Information on oil spill clean-up activities was assessed retrospectively during the enrollment telephone interview, 1–3 years after the spill. Participants were asked their home residence location, work locations during the oil spill response and clean-up, dates of oil spill work, and detailed information on their tasks, and contact with oil, dispersants and other chemicals during the oil spill. The study protocol was approved by the Institutional Review Board (IRB) of the National Institute of Environmental Health Sciences and this analysis was approved by the IRB at the University of North Carolina at Chapel Hill.

Defining outcomes, exposures, and covariates

The outcome of interest was any incident self-reported diagnosis of a first nonfatal MI. MI considered in this analysis were those occurring after an individual began clean-up work, or, for non-workers, from the start of the oil spill on April 20, 2010 until the enrollment interview. Therefore, the risk period for an incident MI was the three-year period following the start of the oil spill.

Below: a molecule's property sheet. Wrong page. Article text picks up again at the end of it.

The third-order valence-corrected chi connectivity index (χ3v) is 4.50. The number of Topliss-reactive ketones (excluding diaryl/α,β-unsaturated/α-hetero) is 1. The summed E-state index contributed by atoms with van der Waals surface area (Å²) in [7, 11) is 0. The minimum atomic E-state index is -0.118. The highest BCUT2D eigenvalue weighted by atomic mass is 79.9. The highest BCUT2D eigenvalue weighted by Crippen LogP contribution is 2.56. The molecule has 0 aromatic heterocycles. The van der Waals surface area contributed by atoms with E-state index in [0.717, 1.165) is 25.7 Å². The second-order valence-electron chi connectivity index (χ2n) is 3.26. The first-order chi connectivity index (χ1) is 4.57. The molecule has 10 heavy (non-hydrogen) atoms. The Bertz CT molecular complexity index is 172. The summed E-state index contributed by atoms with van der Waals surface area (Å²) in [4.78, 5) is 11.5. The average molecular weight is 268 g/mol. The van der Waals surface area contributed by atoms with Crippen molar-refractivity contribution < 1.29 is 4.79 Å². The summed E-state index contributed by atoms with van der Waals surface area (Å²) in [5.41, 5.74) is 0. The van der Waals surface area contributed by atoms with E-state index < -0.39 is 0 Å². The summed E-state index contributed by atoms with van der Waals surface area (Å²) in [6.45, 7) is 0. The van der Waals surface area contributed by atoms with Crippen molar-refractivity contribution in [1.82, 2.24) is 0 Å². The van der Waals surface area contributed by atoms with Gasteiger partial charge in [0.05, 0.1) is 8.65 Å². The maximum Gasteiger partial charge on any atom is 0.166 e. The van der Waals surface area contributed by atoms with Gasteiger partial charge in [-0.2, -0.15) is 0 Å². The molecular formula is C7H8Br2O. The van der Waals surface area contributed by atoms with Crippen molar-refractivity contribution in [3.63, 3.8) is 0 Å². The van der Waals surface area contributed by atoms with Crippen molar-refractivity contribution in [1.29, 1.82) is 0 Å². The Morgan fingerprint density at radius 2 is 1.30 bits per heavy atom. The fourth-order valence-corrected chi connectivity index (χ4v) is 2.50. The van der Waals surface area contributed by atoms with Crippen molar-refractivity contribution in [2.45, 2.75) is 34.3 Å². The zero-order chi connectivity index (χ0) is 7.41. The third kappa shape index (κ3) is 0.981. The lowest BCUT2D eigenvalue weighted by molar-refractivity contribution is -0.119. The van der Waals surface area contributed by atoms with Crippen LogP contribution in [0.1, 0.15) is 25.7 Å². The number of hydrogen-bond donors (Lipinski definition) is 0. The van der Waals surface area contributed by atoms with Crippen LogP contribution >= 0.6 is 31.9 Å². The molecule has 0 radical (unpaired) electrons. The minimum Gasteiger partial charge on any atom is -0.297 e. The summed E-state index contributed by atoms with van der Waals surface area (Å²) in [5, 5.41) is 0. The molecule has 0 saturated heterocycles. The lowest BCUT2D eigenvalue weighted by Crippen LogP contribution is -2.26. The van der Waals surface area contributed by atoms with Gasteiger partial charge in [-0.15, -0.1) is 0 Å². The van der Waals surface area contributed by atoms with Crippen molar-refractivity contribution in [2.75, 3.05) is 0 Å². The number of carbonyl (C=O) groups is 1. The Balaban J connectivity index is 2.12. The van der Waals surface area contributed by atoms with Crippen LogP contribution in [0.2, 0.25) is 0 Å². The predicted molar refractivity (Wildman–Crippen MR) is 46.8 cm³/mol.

In this analysis we evaluated the complex and varied exposures that workers faced during the oil spill. This included participation in clean-up work and duration of clean-up work, clean-up tasks, heat stress, and exposures to crude oil and burning oil during the clean-up work. To consider the impact of community level stress resulting from the spill, we assessed associations with living in, or adjacent to, a county or parish with coastline oiled during the spill. We considered both coastal and adjacent counties because these areas were most likely to have been impacted socioeconomically by the oil spill. Living in, or adjacent to, a county oiled during the spill was also a predictor of post-spill adverse mental health outcomes [26].